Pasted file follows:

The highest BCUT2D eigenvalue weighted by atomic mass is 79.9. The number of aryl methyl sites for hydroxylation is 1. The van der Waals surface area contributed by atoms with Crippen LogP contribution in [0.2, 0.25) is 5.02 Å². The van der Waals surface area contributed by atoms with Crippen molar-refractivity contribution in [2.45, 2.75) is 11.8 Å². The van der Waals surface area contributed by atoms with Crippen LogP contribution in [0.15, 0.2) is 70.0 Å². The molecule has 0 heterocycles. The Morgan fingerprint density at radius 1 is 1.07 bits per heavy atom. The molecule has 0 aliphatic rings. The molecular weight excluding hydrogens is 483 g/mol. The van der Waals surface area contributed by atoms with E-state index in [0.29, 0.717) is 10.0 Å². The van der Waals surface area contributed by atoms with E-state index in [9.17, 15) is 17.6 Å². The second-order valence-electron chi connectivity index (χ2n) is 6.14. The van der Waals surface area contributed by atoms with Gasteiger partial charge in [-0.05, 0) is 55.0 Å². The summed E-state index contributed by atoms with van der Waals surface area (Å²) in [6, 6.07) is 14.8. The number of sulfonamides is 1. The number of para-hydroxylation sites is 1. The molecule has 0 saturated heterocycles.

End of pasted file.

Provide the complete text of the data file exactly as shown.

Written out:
The highest BCUT2D eigenvalue weighted by atomic mass is 79.9. The number of aryl methyl sites for hydroxylation is 1. The van der Waals surface area contributed by atoms with Crippen LogP contribution in [0.2, 0.25) is 5.02 Å². The van der Waals surface area contributed by atoms with Crippen molar-refractivity contribution in [2.45, 2.75) is 11.8 Å². The van der Waals surface area contributed by atoms with Crippen LogP contribution in [0.15, 0.2) is 70.0 Å². The molecule has 0 heterocycles. The Morgan fingerprint density at radius 1 is 1.07 bits per heavy atom. The molecule has 0 aliphatic rings. The molecular weight excluding hydrogens is 483 g/mol. The van der Waals surface area contributed by atoms with E-state index in [0.29, 0.717) is 10.0 Å². The van der Waals surface area contributed by atoms with E-state index in [9.17, 15) is 17.6 Å². The second-order valence-electron chi connectivity index (χ2n) is 6.14. The van der Waals surface area contributed by atoms with Gasteiger partial charge in [-0.05, 0) is 55.0 Å². The summed E-state index contributed by atoms with van der Waals surface area (Å²) in [6, 6.07) is 14.8. The number of sulfonamides is 1. The number of para-hydroxylation sites is 1. The molecule has 0 saturated heterocycles.